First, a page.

Posters and Flyers:
At the start of this project is a research section, dedicated to discovering more about the history of posters. The research point specified finding out more about ‘your own particular area of interest’.
Initially the idea of finding out about my ‘own are of particular interest’ seemed daunting. I didn’t feel like I had a good idea about poster history and therefore how could I know what my area of interest was. The course information stated “there are many collections (of posters) in books in museums and galleries and on the internet”. So it seemed like a good place to start generally would be searching galleries/museums on-line collections for posters.
Victoria and Albert Museum
The V&A has an searchable on-line collection, and having visited before I knew there was a good chance of them having a range of posters to analyse. I searched for posters and got a vast list of posters..
The V&A site allows you to look at search results by country so I selected the UK as a category. I found that most of their UK Posters were themed around politics, or war efforts (see link below):
This isn’t an area of particular interest so I started to look within a different Museums collection. This time I chose the Museum of London, I hoped this would provide some different styles of poster that I might be interested in:
I started to find some posters that appealed, particularly related to transport (not because I like trains or cars, but because I like the style of the poster):
I came across a lot of posters which relied heavily on slab serifs or typography to convey their meaning. These were of interest, as something I’d taken a shine to when researching typography in a previous part of the course. Most of these posters were dated around 1874-1890. It’s worth noting they all use black as the dominant or single colour for printing with the paper adding colour to the design. I mention this purely because the exercise within this project requires use of only black and white for printing:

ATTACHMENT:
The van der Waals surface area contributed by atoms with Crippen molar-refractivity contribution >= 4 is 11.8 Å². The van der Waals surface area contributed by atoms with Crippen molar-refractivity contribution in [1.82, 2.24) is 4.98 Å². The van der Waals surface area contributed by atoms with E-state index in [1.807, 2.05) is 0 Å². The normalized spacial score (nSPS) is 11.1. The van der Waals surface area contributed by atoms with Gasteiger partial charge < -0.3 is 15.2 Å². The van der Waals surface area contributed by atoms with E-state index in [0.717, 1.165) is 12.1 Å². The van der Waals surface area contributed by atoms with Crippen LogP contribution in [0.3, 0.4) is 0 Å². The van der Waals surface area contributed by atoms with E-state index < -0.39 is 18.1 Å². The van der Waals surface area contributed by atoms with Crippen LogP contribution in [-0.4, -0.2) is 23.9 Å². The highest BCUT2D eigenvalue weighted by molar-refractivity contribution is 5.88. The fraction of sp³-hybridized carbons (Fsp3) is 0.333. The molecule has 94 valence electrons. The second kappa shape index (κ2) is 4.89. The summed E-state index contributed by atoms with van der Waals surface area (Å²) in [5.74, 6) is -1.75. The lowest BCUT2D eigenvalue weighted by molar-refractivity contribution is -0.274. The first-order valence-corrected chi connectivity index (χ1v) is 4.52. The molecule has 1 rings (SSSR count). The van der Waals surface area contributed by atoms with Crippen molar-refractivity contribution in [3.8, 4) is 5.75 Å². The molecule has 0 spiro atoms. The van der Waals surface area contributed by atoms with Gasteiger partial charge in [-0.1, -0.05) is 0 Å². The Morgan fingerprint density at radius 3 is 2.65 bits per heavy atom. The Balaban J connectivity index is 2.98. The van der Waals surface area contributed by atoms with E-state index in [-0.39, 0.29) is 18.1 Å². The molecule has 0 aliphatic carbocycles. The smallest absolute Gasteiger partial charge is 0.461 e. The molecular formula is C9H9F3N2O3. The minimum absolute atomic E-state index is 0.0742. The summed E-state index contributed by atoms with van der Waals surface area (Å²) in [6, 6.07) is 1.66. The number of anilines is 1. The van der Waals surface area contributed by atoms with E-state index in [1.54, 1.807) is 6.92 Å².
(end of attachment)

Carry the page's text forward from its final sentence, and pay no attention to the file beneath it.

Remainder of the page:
The exception to the black and white rule:
I found these interesting but knew there were other design styles I liked but didn’t have a name for. I came across the work of Victor Galbraith however when looking at posters from the London Transport Museum which moved me into looking into Mid Century Modern designs:
Victor Galbraith – London Transport Museum:
Victor Galbraith was a graphic designer who lived and worked in London during the 1950s to 1960s. Most of that time he produced work for London Transport, namely 20 posters. These posters have an appealing boldness and clarity to them. Each element is simple and clean and allows the information/message of each poster to be clearly conveyed:
I’m particularly fond of the design above, the folds of the fish work like a concertina fold, and lead the eye along the information. The first also reminds me of a wave in the sea, and I like the clever use of the station symbol for the eye of the fish. It’s a four colour image that manages to feel lively and dynamic.
I also like the humour conveyed in his posters, see the image above. It managed to make light of the rush hour, and encourage a new way of thinking.
Harry O’ Diamond was a graphic designer/illustrator of the same time period as Victor Galbraith. I came across him on pinterest, he has a more whimsical style than Galbraith but again is typical of Mid Century Modern design. I could only find a few examples of his work and not much biographical information:
Strictly speaking the images above aren’t posters, they’re covers for magazines, but they show the kind of style I’m interested in.
I found an interesting blog on Mid Century Modern design where someone has collecting lots of examples of design of that ilk:
Even a book on the subject (unfortunately won’t be buying it soon..):
Final note on research, is a place called the ‘International Poster Gallery’, based in Boston (USA). Obviously not a gallery I can visit easily but the website had a handy categorisation/history of posters in these categories; Vintage French Posters, Vintage Italian Posters, Soviet Posters & Swiss Posters.
Now on to the exercise…